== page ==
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CHAPTER 7 E-Business and E-Commerce. CHAPTER OUTLINE 7.1 Overview of E-Business & E-Commerce 7.2 Business-to-Consumer (B2C) Electronic Commerce 7.3 Business-to-Business.

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Presentation on theme: "CHAPTER 7 E-Business and E-Commerce. CHAPTER OUTLINE 7.1 Overview of E-Business & E-Commerce 7.2 Business-to-Consumer (B2C) Electronic Commerce 7.3 Business-to-Business."— Presentation transcript:

1 CHAPTER 7 E-Business and E-Commerce

2 CHAPTER OUTLINE 7.1 Overview of E-Business & E-Commerce 7.2 Business-to-Consumer (B2C) Electronic Commerce 7.3 Business-to-Business (B2B) Electronic Commerce 7.4 Electronic Payments 7.5 Ethical and Legal Issues in E-Business

3 LEARNING OBJECTIVES 1. Describe the six common types of electronic commerce; provide specific personal examples of how you have used or could use B2C, C2C, G2C, and mobile commerce; and offer a specific example of B2B and G2B. 2. Discuss the five online services of business- to-consumer electronic commerce, provide a specific example of each service, and state how you have used or would use each service.

4 LEARNING OBJECTIVES (continued) 3. Describe the three business models for business-to-business electronic commerce, and provide a specific example of each model. 4. Describe the four types of electronic payments, provide a specific example of each one, and explain whether you would use each type.

5 LEARNING OBJECTIVES (continued) 5. Illustrate the ethical and legal issues relating to electronic commerce with two specific examples of each issue, and describe how you would respond or react to the four examples you have provided.

6 7.1 Overview of E-Business and E-Commerce Definitions and Concepts Types of E-Commerce E-Commerce and Search Major E-Commerce Mechanisms Benefits and Limitations of E-Commerce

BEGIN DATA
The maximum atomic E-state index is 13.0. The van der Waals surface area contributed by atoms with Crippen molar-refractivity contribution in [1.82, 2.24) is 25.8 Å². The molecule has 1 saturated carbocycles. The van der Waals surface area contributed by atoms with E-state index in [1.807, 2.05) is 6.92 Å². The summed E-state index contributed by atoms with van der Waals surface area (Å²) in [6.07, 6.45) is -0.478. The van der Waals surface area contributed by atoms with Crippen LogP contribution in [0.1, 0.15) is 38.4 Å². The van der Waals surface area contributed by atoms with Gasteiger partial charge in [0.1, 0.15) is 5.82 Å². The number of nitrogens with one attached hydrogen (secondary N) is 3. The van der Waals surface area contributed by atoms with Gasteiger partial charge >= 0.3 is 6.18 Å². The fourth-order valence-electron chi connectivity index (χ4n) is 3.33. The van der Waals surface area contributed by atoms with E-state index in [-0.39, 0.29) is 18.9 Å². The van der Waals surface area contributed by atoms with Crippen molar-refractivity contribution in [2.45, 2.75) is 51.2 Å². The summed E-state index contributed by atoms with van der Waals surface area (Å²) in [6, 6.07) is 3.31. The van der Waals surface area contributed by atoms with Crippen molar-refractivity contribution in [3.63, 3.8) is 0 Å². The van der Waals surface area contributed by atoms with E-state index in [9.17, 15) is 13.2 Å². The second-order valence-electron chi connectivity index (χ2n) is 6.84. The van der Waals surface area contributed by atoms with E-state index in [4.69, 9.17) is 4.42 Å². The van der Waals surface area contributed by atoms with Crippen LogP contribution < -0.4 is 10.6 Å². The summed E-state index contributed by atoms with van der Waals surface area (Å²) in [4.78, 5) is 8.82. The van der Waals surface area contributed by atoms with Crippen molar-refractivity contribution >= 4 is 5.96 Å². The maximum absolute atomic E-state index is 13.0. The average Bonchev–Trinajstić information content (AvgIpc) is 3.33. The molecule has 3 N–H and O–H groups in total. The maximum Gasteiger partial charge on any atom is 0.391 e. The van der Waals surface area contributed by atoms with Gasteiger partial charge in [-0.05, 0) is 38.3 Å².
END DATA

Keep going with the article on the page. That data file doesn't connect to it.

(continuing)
7 Definitions and Concepts Electronic commerce the buying, selling, transferring or exchanging of products, services or information via computer networks, including the Internet Electronic business a broader definition of EC, including buying and selling of goods and services, and also servicing customers, collaborating with partners, conducting e- learning and conducting electronic transactions within an organization

8 Definitions and Concepts (continued) Pure versus Partial Electronic Commerce depends on the degree of digitization involved. Brick-and-mortar organizations Click-and-mortar organizations Virtual organizations What is your choice for buying books?

9 Bricks and Mortar, Partial EC, and Pure EC Source: Rubberball/Mike Kemp/Getty Images, Inc.

10 Types of E-Commerce Business-to-Consumer (B2C) Business-to-Business (B2B) Consumer-to-Consumer (C2C) Source: Don Farrall/Photodisc/Getty Images, Inc. ‘consumer’ is the final destination where the good is used up – all other intermediate stops are ‘business’

11 Types of E-Commerce (continued) Business-to-Employee (B2E) E-Government Mobile Commerce (m-commerce) Source: Don Farrall/Photodisc/Getty Images, Inc.

12 B2B and B2C Electronic Commerce © Toh Kheng Guan/Age Fotostock America, Inc.